The Incredible Farm Dinner on Main is the “don’t miss” event of the summer in Greeneville, TN.  Enjoy local fare around one community table set to perfection right in the middle of Main Street!  We will gather at 7pm in the lobby of the Capitol Theatre for hors d’oeuvres and drinks and then be seated on Main for a four course meal.  
This event benefits Rural Resources and the Capitol Theatre and is made possible with generous sponsorship from: Eastman Credit Union, Jost, Inc, Meco, Rogers Family Dentistry, TEVET, The Well Stocked Bar, Towne Square Package Store, Consumer Credit Union, JD Metals,The General Morgan Inn, Through the Eyes of Sam Photography, and others. Special thanks to Catalyst Coffee Company, Jonesborough Locally Grown and First Presbyterian Church.

Special thanks to our lead sponsor:

Thursday, June 8, 2017

A New Face At The Farm



Rural Resources welcomed a new face to the farm in June. Ashley Buchanan accepted the Farm Day Camp teacher position for the 2017 summer season. Buchanan’s background in art and agriculture makes her a perfect fit for Farm Day Camp.

“This ended up being a perfect opportunity for me,” said Buchanan, who graduated from Walter’s State this year. “I couldn't ask for something better to just come up out of the blue.”

Buchanan’s plans for the program include “a lot of hands-on experience.” She said they’ll learn about gardening, from starting a seed to harvesting, as well as livestock.

“I definitely want them to have an opportunity to interact with the potbellied pig and the rabbits and the dairy cow,” she said.

She added, “I guess another aspect of it is bringing in my love for the arts. and being able to do some gardening projects that are creative I'm really excited about being able to weave that together and then of course, time in the creek.”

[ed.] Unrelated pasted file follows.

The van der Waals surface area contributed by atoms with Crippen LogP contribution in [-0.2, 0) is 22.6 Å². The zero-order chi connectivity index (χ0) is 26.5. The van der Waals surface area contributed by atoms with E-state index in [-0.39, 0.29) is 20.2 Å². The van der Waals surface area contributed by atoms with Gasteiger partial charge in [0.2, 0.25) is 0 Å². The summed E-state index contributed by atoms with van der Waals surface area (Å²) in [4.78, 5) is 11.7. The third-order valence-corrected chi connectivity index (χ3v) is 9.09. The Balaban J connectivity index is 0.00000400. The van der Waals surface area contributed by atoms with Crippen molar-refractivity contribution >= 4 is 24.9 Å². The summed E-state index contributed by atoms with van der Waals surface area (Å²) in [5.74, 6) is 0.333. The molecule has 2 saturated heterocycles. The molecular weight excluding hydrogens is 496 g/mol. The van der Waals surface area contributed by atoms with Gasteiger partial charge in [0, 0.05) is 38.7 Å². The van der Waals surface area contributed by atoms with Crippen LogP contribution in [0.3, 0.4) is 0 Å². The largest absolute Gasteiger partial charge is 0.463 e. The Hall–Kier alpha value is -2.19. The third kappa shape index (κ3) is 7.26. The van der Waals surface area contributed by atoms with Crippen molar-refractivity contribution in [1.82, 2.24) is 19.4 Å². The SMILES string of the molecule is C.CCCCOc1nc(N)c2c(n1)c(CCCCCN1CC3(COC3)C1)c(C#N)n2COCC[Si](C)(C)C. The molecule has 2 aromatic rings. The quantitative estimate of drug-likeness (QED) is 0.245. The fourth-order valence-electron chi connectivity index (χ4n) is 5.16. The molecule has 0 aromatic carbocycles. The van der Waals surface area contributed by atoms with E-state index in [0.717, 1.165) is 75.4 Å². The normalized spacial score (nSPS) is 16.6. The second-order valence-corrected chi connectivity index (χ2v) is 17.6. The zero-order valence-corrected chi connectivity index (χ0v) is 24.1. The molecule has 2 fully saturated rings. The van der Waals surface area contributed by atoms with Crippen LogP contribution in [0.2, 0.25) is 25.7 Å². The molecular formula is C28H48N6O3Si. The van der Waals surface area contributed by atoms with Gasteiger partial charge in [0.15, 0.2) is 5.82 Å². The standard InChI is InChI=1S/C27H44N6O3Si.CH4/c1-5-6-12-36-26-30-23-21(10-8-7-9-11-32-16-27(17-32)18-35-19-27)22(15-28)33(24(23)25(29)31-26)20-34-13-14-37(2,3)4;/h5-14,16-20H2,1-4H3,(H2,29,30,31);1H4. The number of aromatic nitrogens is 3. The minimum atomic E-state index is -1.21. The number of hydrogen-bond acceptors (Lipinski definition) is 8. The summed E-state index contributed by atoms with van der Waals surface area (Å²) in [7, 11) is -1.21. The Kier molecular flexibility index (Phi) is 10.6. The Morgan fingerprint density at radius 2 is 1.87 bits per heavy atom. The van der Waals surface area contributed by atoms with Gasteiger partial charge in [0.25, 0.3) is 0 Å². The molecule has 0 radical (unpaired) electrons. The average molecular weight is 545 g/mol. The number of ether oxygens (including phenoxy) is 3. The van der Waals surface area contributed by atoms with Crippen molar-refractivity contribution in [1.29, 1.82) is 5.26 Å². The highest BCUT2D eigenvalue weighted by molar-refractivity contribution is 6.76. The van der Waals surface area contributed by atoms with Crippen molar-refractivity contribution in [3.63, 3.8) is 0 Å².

Plans are also in the works to have horses available for children to interact with and there will also be opportunities for fun and learning off the farm, including a hike to a popular local waterfall.

“The older kids we're looking to them to Margarette falls, weather permitting, and if everything goes as planned, on Friday we will get to take them on the hike and take them into a different atmosphere on the trail than on the farm,” she said. “I'm going to do a scavenger hunt along the way to identify different plants and critters.”

Buchanan said she likes to use any kind of opportunity as a learning experience for kids.

“Part of it is influenced by my background. of being in Johnson City and not really having those opportunities for agricultural activities, working with animals or having someone who could teach me about plant sciences,” she said. “We spent a lot of time outside, did the hiking and camping, but the educational part, I'd say was lacking. I just kind of stumbled upon it a couple years ago. and fell in love with it.”

She added, “I think you learn lots of different aspects of just working through life, by learning how to care for animals and plants, and their growth cycle. I think can be applied to our own lives and being able to care for ourselves.”

Faelyn Campbell, a former participant in Rural Resources’ Farm and Food Teen Training Program who is currently pursuing a bachelor’s degree at Berea College in Kentucky, is Buchanan’s assistant for the 2017 Farm Day Camp season.

“Having her experience there is phenomenal,” said Buchanan. “She’s familiar with the program and the farm. I think she'll be great. I'm very grateful to have her.”